Hannah Kate

poet, short story writer and editor based in Manchester

Happy Christmas! Some Festive Book Recommendations

This year, the Hannah’s Bookshelf Christmas Special on North Manchester FM was on Boxing Day (Saturday 26th December). As is now tradition, I devoted this show to a little selection of festive fiction to enjoy with your Christmas pudding. And this year, I decided only to include books that were published this year. You can listen to the show again on the player below, but, as promised, here are the books that I featured on this year’s festive list…

Pine by Francine Toon

Pine is a bit of a cheeky one to start off today’s list, as it’s not actually set at Christmas. However, it’s set in the run-up to Christmas, and it’s so beautifully evocative of winter that I think it counts. A modern Gothic novel set in a remote village in the Scottish Highlands, Toon’s novel begins at Halloween, when Lauren’s dad Niall takes her guising around their small village. Their journey home is disturbed when a distressed woman steps out in front of their car, obviously in need of some help. Niall and Lauren take the woman home with them, but in the morning she’s gone.

Pine is an evocative and atmospheric read – part thriller, part Gothic tale. Although it’s not set at Christmas, it’s a perfect winter story with some compelling characters and a memorable setting. It’s a great book for reminding you why we have so many winter festivities – without them, it can seem awfully dark out there.

The Dead of Winter by Nicola Upson

The next book on today’s list is more definitively set at Christmas. The Dead of Winter is the latest instalment of Upson’s 1930s-set crime series, in which real-life Golden Age mystery writer Josephine Tey is cast as the main character. The Dead of Winter sees Josephine accompanying her friend DCI Archie Penrose to St Michael’s Mount in Cornwall for what is meant to be a lavish and memorable Christmas party. However, as you might guess, there’s something dark on the horizon. A number of crimes (no spoilers!) put paid to the party atmosphere, and bad weather sees the island cut off from the mainland. Archie – ably assisted by Josephine and her lover Marta – must investigate without assistance. And to make matters worse, there’s a rather famous film star among the party who might be in need of additional protection.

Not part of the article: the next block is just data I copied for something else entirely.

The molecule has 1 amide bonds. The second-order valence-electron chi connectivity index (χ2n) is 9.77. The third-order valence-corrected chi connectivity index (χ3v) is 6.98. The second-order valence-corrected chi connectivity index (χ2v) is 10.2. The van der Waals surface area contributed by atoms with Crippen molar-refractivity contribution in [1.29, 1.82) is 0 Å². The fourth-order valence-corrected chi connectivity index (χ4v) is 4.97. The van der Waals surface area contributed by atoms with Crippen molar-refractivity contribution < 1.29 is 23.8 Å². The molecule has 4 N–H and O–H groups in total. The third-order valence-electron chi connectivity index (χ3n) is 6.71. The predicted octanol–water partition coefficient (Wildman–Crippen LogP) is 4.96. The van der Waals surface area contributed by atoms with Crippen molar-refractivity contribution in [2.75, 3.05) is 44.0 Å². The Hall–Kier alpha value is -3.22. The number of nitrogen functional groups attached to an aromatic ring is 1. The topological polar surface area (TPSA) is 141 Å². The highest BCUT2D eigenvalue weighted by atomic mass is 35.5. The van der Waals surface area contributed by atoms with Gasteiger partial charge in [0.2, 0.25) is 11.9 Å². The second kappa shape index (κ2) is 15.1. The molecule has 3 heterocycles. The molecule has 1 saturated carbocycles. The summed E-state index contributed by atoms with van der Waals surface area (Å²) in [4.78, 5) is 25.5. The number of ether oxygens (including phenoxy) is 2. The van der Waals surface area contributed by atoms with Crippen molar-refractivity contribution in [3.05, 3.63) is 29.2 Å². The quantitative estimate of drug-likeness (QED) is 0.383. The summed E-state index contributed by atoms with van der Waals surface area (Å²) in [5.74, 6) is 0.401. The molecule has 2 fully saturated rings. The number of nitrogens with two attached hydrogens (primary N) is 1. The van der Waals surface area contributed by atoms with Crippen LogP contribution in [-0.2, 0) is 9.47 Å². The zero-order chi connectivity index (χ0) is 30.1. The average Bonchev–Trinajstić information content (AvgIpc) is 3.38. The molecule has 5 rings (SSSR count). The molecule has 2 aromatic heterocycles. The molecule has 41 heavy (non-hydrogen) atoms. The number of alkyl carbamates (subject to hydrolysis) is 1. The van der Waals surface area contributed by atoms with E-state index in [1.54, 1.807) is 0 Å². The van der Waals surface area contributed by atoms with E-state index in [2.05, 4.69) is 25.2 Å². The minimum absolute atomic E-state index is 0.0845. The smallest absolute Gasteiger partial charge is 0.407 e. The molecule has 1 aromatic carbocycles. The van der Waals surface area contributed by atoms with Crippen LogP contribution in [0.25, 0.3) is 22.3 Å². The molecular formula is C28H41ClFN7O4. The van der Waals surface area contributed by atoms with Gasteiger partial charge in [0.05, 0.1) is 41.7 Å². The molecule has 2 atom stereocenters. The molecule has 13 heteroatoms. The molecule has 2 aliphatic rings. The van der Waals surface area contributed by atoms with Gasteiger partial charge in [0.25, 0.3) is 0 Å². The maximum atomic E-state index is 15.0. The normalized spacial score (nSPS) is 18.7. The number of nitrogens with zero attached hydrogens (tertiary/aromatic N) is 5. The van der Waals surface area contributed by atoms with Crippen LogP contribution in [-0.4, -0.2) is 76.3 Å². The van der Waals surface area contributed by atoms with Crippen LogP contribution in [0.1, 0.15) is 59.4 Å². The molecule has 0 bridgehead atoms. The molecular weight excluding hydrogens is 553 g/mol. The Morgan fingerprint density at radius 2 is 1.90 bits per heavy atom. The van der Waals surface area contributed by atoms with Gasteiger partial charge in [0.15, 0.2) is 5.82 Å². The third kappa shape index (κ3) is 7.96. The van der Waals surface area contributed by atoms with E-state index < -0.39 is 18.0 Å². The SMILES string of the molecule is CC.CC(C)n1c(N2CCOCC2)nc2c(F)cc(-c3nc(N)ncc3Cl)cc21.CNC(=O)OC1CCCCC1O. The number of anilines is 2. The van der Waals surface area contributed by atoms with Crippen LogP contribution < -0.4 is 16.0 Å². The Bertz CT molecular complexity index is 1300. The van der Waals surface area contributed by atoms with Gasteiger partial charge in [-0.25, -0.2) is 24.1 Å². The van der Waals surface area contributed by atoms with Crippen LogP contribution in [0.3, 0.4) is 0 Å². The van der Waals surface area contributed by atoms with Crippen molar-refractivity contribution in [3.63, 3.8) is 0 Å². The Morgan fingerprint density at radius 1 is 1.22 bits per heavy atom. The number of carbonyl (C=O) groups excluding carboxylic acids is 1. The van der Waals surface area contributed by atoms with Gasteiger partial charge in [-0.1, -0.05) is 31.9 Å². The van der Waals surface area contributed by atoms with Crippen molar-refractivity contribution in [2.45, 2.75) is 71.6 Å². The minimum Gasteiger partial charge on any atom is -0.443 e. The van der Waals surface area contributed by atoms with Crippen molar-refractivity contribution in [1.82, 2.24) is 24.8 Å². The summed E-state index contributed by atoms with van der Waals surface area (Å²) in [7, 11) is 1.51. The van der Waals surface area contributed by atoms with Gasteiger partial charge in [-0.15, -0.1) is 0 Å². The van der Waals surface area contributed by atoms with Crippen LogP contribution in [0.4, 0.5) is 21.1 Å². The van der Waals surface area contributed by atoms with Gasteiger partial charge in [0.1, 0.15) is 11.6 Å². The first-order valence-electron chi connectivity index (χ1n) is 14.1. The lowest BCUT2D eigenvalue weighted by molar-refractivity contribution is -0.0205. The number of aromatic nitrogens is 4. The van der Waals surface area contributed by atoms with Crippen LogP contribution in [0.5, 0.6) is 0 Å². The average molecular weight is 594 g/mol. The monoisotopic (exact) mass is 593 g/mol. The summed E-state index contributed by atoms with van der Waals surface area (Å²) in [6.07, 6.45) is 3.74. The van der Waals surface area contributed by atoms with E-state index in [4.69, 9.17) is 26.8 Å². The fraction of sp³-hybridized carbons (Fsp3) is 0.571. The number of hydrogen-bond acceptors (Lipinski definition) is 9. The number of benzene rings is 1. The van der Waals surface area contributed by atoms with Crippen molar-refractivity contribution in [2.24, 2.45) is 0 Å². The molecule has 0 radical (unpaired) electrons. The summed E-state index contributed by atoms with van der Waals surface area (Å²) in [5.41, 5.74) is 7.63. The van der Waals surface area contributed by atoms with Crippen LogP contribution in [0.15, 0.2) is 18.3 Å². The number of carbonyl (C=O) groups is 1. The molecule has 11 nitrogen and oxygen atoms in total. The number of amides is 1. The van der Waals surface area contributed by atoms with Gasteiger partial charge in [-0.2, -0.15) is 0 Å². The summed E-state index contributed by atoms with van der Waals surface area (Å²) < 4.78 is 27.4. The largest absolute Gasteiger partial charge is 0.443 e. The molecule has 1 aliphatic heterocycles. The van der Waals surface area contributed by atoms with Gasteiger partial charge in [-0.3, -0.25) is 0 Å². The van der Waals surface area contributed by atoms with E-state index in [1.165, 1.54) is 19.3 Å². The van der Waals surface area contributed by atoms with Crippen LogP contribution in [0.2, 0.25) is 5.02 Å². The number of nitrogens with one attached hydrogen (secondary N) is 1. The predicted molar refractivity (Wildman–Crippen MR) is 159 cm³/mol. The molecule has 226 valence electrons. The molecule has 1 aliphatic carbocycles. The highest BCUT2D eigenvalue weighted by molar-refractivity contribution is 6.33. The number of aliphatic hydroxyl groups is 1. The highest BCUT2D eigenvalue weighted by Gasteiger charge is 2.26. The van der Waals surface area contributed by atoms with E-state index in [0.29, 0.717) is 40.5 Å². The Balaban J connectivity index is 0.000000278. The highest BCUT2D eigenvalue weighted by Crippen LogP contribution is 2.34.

The Dead of Winter is a modern take on Golden Age cosy Christmas crime, but it’s certainly a charming one. Upson weaves ‘real-life’ characters into her fictional plot with ease, and it’s clear she’s done her research here. Overall, it’s a book that’s affectionate towards both the people who make (perhaps surprising) appearances, but also towards the genre and the writers who defined it. And it is definitely a Christmassy read.

Christmas Angels by Rowan Dobson

Something a bit different now… though this one is undeniably full of Christmas spirit! Christmas Angels isn’t narrative fiction per se, though, and it’s definitely not a crime story! It’s a rather cute little stocking filler of a book that turns an affectionate and sometimes humorous eye on the angels/fairies that sit on top of our trees each year.

Dobson’s book is a series of charming photographs of much-loved family angels of different ages, styles and materials. Each picture is accompanied by a short profile of the angel, listing its age, what its made of, who owns it, and then a short little glimpse of its biography. Some of the profiles explain how and when an angel was made, some offer a quirky little suggestion of personality, and some share details of its journey from tree to tree that are suggestive of an intriguing (and much bigger) story. It’s a beautifully put-together book, and one that is bound to make you smile. It may also make you think a little more about the figure adorning the top of your own tree.